Argyle’s story begins before the war when, like Churchill, de Gaulle was urging rearmament. In 1934, he wrote a book advocating the mechanization of the French army. The book caught the attention of Adolf Hitler, who had a translator read it to him. The German army implemented de Gaulle’s recommendations while the French military ignored them.
Argyle has plumbed the archives of four countries and delved into the vast World War Two literature to create a heroic portrait of de Gaulle. But he does not neglect others, such as the resistance leader Jean Moulin and the Free French general Philippe Leclerc, who never gave up the fight. De Gaulle’s most difficult relationship was with Franklin Roosevelt who was contemptuous of France’s poor military performance, going so far as to say the country no longer existed. Roosevelt had an absurd plan, fiercely resisted by de Gaulle, to set up an American military government in Paris after the war to teach the French how to govern themselves properly.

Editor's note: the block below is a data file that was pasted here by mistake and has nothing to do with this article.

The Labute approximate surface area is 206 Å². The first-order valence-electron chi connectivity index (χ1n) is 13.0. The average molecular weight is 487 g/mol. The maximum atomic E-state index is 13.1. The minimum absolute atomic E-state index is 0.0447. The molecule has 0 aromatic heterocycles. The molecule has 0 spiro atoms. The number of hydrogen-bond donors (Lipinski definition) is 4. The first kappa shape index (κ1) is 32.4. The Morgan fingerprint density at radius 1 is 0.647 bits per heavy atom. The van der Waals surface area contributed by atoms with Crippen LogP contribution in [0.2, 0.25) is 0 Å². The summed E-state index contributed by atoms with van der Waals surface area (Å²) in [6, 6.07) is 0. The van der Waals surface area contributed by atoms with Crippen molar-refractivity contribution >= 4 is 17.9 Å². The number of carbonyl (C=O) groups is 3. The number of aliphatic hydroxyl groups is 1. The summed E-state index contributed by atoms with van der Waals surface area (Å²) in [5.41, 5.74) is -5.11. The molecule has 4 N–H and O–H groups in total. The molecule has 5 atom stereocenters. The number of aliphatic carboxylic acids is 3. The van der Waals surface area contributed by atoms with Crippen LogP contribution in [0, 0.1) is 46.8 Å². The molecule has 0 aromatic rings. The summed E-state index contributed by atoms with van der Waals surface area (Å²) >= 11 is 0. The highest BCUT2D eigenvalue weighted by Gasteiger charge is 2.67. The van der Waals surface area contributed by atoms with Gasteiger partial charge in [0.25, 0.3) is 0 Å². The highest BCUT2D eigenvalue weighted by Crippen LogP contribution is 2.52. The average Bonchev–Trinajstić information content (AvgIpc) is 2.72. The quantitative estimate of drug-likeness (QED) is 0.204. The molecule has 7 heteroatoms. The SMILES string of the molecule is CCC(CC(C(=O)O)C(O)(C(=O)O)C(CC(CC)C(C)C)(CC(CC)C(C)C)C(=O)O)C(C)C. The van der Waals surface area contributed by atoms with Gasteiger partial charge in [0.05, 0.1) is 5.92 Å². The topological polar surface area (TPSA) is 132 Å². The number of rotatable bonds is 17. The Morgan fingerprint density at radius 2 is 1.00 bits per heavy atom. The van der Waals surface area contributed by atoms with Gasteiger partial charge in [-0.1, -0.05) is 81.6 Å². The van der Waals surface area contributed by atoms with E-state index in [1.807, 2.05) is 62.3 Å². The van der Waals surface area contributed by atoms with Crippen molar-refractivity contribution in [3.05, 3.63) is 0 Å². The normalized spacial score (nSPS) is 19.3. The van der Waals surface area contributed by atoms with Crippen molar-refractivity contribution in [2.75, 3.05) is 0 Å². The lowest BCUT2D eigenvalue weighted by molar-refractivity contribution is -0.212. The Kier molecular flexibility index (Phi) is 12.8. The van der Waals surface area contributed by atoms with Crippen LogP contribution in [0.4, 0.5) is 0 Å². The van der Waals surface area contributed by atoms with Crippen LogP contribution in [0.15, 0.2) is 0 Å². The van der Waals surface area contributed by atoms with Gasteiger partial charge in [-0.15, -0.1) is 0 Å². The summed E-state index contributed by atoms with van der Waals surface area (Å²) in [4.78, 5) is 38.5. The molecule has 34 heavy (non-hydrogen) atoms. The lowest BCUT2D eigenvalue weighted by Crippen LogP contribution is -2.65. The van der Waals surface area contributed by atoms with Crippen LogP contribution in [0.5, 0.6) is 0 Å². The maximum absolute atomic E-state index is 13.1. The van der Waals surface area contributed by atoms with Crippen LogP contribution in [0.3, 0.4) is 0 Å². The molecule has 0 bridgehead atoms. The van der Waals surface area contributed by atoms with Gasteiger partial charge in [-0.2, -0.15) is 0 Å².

De Gaulle’s most important relationship was with Churchill, a lifelong francophile. The uneven power relationship was difficult for de Gaulle who, for domestic political reasons, could not appear subservient to the British. As a result, the two quarrelled often. When an aide suggested to Churchill that de Gaulle, despite all the problems he caused, was a great man, Churchill erupted, “A great man? Why, he’s selfish, he’s arrogant, he thinks he’s the centre of the universe … You’re right, he’s a great man!”
In 1941, a Free French naval force took the French islands of St. Pierre and Miquelon away from Vichy. De Gaulle later claimed that he ordered the takeover, which happened without a shot being fired, because he thought Canada was going to seize the islands’ radio station. The islanders were delighted but public opinion was different in Quebec. According to Argyle, Quebecers “viewed modern France as corrupt and immoral.” They supported Pétain because de Gaulle was considered “a dangerous republican and possibly a Communist.” Mackenzie King, however, became an admirer of de Gaulle and, in November 1942, Canada switched its support from Vichy to the Free French.
A Canadian book about Charles de Gaulle must of course make reference to his notorious visit to Quebec for the opening of Expo 67. At the age of 77, de Gaulle had not lost his capacity to infuriate. Who else would have the gall to interfere in the internal affairs of another country—a country, moreover, that had shed blood in France’s defence in two wars? And who else, representing a country that had to contend with its own separatist movements, would take sides on behalf of a separatist movement in another?